Things do start to go off the rails for the bare phantom of a life Lucy had led. She lies down with her friend Birdman for the last time as he has taken a great many pills in his final, successful suicide attempt. Lucy finally sobs openly, showing human emotion for the first time in the film. She’s subsequently kicked out of her flat and rents a luxury penthouse that she can’t even afford to put a proper bed in. Her drug and sex-riddled extracurriculars finally get the best of her and she’s fired from one of the jobs she barely paid any attention to anyway.
But despite her poor financial shape and increased dependence on her unusual job, Lucy becomes increasingly suspicious of what goes on while she’s out like a light, and buys a tiny spy camera. Then, still hungover on booze and drugs from a especially wild bender, Lucy unwisely takes another assignation from Clara. She implores the matron to let her see what happens in the room, but Clara refuses. Both women know that something is not right with the picture, and yet they proceed regardless.
A drugged Lucy staggers her way across the room to plant her spy camera and stumbles back into bed just in time. It seems the bearded man is ready to have his “bones broken,” and Clara obligingly doses him with several times the amount of drugs she typically gives Lucy. He thanks her, strips naked, and crawls into bed with the unsuspecting Lucy.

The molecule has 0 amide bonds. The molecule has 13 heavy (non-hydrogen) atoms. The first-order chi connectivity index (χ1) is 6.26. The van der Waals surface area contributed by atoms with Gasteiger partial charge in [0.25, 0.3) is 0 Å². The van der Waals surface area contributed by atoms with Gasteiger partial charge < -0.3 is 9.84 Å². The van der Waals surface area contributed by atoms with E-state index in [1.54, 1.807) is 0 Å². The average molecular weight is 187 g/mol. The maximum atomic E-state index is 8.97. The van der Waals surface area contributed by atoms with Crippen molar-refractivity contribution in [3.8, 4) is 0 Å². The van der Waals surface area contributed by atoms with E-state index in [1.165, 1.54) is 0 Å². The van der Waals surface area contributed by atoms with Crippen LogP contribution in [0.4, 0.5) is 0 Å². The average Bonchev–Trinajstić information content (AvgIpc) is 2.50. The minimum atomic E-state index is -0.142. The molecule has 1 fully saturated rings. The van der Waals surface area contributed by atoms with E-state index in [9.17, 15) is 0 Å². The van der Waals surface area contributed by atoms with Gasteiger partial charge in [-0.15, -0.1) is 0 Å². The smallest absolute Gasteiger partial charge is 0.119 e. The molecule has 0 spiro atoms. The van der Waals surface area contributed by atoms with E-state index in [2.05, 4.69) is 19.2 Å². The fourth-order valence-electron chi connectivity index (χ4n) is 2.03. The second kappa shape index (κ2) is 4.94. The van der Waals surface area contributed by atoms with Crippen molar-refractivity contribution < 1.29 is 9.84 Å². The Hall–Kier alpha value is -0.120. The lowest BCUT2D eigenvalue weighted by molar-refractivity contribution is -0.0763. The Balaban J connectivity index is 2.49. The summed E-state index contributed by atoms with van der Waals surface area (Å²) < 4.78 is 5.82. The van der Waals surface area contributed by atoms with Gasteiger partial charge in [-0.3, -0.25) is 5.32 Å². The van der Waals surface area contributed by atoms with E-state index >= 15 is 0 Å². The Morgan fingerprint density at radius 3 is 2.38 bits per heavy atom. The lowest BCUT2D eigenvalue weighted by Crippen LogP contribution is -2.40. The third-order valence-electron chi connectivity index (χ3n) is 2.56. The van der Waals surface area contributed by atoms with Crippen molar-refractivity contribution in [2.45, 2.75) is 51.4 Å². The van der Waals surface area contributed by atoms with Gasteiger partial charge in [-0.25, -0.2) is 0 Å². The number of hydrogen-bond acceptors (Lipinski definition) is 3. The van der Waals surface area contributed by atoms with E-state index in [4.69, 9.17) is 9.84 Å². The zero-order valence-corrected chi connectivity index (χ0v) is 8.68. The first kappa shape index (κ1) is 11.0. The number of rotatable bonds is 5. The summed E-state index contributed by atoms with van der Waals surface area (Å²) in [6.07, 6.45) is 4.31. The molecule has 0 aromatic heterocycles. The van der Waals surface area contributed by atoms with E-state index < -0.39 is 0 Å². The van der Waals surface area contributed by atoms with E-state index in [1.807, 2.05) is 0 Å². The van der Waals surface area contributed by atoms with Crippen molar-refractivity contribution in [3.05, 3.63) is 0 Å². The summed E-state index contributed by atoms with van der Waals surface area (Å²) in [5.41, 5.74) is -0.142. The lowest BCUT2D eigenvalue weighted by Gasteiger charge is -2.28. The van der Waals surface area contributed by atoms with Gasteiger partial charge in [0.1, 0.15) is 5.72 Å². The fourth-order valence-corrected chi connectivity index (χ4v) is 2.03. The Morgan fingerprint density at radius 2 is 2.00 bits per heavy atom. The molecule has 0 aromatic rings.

Of course, the next morning, HIJINKS ENSUE! Benny Hill would double over laughing at the wacky antics of Lucy, Clara, and Dead Bearded Guy! Weekend at Bernie’s got nothing on the comedic tour de force that is Sleeping Beauty!
No, Clara comes in to find her bearded client dead as expected, but has to perform mouth-to-mouth on Lucy before our “heroine” wakes up, realizes she’s in bed with a corpse, and screams her fucking lungs out. Then we cut to the spy camera footage of the two of them…just sleeping.
The critical response to the film is curiously split. It currently holds onto a 50% rating on Rotten Tomatoes, with the somewhat-unusual “No Consensus Yet” message displayed underneath. It seems to be a classic example that perception is everything. But I seriously question the authenticity of enthusiasm for a movie that displays none. As a some sort of quasi-intellectual exercise, I’m sure Sleeping Beauty has merit, just like Tree of Life had merit…which is to say: not much. Just like rich people buy things to demonstrate that they are rich, there are smart people who watch things like this to demonstrate that they are smart. “It’s all a metaphor, see? It has layers. It’s subtle. Watch how her eyebrow twitches in this one scene. That eyebrow twitch betrays a tidal wave of inner feeling. You just don’t understand because you’ve been indoctrinated by Hollywood’s insistence on plot and character and entertainment.”
Yes, yes I have.
I watch movies to be entertained. It’s tragic, I know. If I happen to be intellectually stimulated along the way, so be it.But the foremost job of entertainment is to be entertaining. Sleeping Beauty’s ponderous pace and lofty “understand me if you can” approach is the antithesis of entertainment and it becomes the very rich, white, old men it portrays as weak, impotent, and broken. Whatever message it hopes to convey is lost in its meandering, self-important quest to reject anything recognizable as filmmaking. That, and it sucks.